Referees at the highest level of the game face a huge amount of pressure and criticism from the media, fans and players on a weekly basis.
It seems as if every week there is huge controversy surrounding a Premier League referee’s decision, whether that is a possible sending off or an incorrect offside decision.
And while VAR was introduced to assist officials and alleviate some of the pressure they face, it has only provided more talking points and room for complaint.
But if the abuse they receive from thousands on a regular basis is so overwhelming, what kind of money are they receiving to prompt them to continue such a harsh profession? What exactly is a typical Premier League referee’s wage?
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According to Goal, Premier League referees receive a regular yearly wage of between £38,500 and £42,000, depending on their level of experience.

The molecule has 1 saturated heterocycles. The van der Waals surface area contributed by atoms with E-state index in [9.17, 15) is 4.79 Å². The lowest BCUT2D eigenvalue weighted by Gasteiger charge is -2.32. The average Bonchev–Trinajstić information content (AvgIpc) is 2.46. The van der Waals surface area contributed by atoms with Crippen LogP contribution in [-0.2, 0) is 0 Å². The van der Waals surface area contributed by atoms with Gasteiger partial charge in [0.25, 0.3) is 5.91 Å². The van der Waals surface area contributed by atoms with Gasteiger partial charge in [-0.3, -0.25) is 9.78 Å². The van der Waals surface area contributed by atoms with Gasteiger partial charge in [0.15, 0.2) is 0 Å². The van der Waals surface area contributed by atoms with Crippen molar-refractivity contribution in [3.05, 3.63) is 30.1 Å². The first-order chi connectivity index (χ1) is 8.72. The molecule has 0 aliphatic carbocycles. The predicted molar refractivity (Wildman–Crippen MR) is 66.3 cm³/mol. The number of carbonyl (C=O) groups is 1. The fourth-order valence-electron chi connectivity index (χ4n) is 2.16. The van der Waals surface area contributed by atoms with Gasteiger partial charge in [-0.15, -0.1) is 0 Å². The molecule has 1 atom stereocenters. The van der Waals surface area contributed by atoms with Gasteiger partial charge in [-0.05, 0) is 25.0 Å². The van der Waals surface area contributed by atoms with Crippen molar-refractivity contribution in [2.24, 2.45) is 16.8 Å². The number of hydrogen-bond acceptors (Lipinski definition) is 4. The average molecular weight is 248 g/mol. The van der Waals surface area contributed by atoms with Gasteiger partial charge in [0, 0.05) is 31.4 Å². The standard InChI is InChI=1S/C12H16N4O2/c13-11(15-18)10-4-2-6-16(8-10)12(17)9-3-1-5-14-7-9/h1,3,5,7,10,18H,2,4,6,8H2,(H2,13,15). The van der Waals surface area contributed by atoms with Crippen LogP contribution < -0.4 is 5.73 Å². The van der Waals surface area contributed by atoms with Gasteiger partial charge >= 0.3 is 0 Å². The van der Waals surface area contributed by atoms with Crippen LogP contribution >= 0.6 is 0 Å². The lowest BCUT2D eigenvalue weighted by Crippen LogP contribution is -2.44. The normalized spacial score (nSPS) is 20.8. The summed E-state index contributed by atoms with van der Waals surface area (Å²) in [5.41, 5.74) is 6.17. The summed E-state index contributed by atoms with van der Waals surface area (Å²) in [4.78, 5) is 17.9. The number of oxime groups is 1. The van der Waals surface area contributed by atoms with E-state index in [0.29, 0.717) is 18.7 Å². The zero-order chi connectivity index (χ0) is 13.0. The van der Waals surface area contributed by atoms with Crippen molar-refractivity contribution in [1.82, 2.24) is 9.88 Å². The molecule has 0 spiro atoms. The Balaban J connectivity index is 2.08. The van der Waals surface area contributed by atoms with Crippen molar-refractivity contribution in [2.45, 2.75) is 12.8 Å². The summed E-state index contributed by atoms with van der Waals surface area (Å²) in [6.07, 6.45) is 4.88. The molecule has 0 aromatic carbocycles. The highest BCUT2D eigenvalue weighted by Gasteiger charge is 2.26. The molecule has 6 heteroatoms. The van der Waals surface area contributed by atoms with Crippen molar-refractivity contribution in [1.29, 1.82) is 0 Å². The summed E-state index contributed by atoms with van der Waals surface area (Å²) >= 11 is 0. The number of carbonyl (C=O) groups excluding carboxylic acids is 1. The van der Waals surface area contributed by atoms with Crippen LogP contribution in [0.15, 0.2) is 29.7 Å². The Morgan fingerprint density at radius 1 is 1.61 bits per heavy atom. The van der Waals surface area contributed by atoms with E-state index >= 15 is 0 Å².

They then receive around £1,150 in additional match fees paid on top of that for every game they referee.
The result is that officials like Mike Dean and Michael Oliver can rake in up to around £100,000 a year, with £70,000 being easily reached.
For example, Dean took charge of 29 top-flight games in the 2018-19 season which equated to him getting paid £33,350 in match fees.
Should Premier League referees be paid more? Let us know in the comments section.
In contrast, referees in other European countries only receive a game-by-game match fee rather than a basic yearly retainer.
Referees in the ‘Elite’ tier chosen for Champions League matches are the highest earners, getting paid a whopping £5,500 per game.
Meanwhile, Women’s Super League referees receive a shadow of their counterparts in the Premier League, with the average annual salary equating to less than £4,000 and match fees being as little as £120.
The result is a discrepancy whereby the WSL referees receive approximately 20-times less per year.
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